Jun. 2, 2014
Hay for the Horses
He had driven half the night
From far down San Joaquin
Through Mariposa, up the
Dangerous Mountain roads,
And pulled in at eight a.m.
With his big truckload of hay
behind the barn.
With winch and ropes and hooks
We stacked the bales up clean
To splintery redwood rafters
High in the dark, flecks of alfalfa
Whirling through shingle-cracks of light,
Itch of haydust in the
sweaty shirt and shoes.
At lunchtime under Black oak
Out in the hot corral,
— The old mare nosing lunchpails,
Grasshoppers crackling in the weeds —
"I'm sixty-eight," he said,
"I first bucked hay when I was seventeen.
I thought, that day I started,
I sure would hate to do this all my life.
And dammit, that's just what
I've gone and done."
On this day in 1692, the Court of Oyer and Terminer convened in Salem Town, Massachusetts, beginning what would become known as the Salem Witch Trials. The hysteria had begun in Salem Village (now Danvers, Massachusetts) in January of that year; a few preteen and teenage girls, including the daughter of Samuel Parris, the village's minister, began acting strangely and having fits, insisting that they were being poked and pinched. The local doctor was at a loss to explain the behavior, and concluded that they must be bewitched. When the girls were pressured to name their tormentors, they blamed Tituba, the Parrises' Caribbean slave, and two eccentric social outcasts, Sarah Good and Sarah Osborne. Paranoia mounted, with more teenage girls suddenly joining the ranks of the afflicted; they were no longer expected to be "seen and not heard," but were now the center of attention, even crying out and disrupting church meetings without being punished. They began accusing reputable churchgoers, often people their parents had feuded with for years. Alibis were useless because the afflicted girls would say that the accused had sent her specter to torment them, and anyone who spoke out against the proceedings soon found the accusing fingers pointing at them.
Within a matter of weeks, warrants were issued for dozens of accused witches, and the jails were full to bursting. Governor William Phipps ordered the formation of the Special Court of Oyer and Terminer — which meant "to hear and determine" — to try the backlog of cases. The first case brought before the grand jury was that of Bridget Bishop, a tavern owner, who had attracted the negative attention by virtue of the fact that she played shuffleboard and dressed in unsuitable clothing. She was found guilty and sentenced to hang on June 10, the first of 19 executions that took place over the next four months. A 20th victim, Giles Cory, was tortured to death when he refused to enter a plea. The hysteria spread to nearby towns, and feuding neighbors began to see it as a handy way to get revenge. Many of the accused people confessed to witchcraft to escape execution, because confession meant you were repentant, and it was up to God to handle your punishment. Those who refused to confess — either on moral grounds or because confession meant they would forfeit their property — were executed.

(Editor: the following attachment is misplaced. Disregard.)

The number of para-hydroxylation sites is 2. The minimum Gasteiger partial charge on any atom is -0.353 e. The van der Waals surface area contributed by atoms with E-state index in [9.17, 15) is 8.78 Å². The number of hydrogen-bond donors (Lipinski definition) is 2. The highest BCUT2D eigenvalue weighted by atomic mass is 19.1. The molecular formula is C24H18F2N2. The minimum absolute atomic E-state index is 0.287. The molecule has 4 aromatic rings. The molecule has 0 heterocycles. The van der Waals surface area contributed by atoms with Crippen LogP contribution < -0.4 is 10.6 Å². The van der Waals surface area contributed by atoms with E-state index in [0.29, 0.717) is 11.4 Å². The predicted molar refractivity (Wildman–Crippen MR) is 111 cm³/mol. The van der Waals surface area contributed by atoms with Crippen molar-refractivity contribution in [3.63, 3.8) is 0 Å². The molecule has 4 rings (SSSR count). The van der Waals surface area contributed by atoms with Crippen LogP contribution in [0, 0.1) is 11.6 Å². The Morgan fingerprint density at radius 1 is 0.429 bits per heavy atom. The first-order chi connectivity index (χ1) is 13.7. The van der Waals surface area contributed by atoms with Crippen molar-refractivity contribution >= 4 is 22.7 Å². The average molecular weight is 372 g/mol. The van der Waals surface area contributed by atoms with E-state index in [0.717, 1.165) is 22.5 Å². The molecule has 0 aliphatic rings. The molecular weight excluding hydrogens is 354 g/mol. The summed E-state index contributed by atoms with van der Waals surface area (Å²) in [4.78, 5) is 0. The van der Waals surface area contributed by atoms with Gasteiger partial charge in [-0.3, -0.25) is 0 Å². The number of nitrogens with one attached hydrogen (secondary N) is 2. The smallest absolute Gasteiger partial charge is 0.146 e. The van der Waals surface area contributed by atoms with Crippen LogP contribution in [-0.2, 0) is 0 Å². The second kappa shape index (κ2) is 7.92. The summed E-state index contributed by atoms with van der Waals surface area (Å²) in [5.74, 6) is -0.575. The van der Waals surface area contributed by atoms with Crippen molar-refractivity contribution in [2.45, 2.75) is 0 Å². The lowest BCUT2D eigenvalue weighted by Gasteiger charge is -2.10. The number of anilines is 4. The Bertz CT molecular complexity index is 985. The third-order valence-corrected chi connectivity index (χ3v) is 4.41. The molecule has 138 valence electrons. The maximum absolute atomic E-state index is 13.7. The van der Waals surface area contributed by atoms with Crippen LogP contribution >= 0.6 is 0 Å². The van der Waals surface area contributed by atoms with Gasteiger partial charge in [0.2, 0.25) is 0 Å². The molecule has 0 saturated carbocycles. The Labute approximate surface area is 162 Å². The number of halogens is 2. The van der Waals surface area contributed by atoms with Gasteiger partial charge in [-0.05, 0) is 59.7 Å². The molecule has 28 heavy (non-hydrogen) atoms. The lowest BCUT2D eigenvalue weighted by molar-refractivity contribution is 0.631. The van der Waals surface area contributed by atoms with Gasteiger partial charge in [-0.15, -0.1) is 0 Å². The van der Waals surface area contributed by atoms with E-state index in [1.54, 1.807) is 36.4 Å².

In October, Governor Phipps abruptly dissolved the Court of Oyer and Terminer and prohibited further arrests, maybe because Puritan ministers were calling for an end to the trials, or maybe because the afflicted girls had accused Phipps's wife of witchcraft. Over an eight-month period, more than 200 people had been accused and imprisoned, and several had died in jail. Some of the judges and examiners later expressed remorse. Examiner John Hale wrote in 1695, "Such was the darkness of the day, and so great the lamentations of the afflicted, that we walked in the clouds and could not see our way."
Today is the birthday of the man who said, "The business of the poet and the novelist is to show the sorriness underlying the grandest things and the grandeur underlying the sorriest things." English novelist and poet Thomas Hardy (books by this author) was born on this day in Higher Bockhampton, Dorset, in 1840. He often helped his father with various building projects, and when he was 16, he took a job as an architect's apprentice. He moved to London when he was 22, to take a job with another architect, and he delighted in the city's literary and cultural environment. He began writing fiction and poetry; his first published story was "How I Built Myself a House" (1865), and he also wrote a novel, The Poor Man and the Lady (1867), which was never published.
He set many of his novels and poems in "Wessex," reviving the old Anglo-Saxon name for the counties of southwestern England, where he grew up. The Wessex he wrote of, though, was part real place, part literary conceit; he always insisted, "This is an imaginative Wessex only."
His first commercial and critical success was Far From the Madding Crowd (1874); it did so well that he was able to quit architecture and write full time. He produced six novels in the 1880s, and seven in the 1890s; two of these — Tess of the D'Urbervilles (1891) and Jude the Obscure (1895) — caused so much scandal that he eventually gave up on novels forever. He wrote a few plays, but in the end he returned to his first love — poetry — which he regarded as a purer art form anyway. He produced eight collections before his death in 1928. He had two funerals simultaneously: His cremated remains were buried in Poets' Corner in Westminster Abbey, while at the same time, his heart was buried in Dorchester, in his beloved Wessex.
From his poem "Wessex Heights" (1896):
There are some heights in Wessex, shaped as if by a kindly hand
For thinking, dreaming, dying on, and at crises when I stand,
Say, on Ingpen Beacon eastward, or on Wylls-Neck westwardly,
I seem where I was before my birth, and after death may be.
Be well, do good work, and keep in touch.®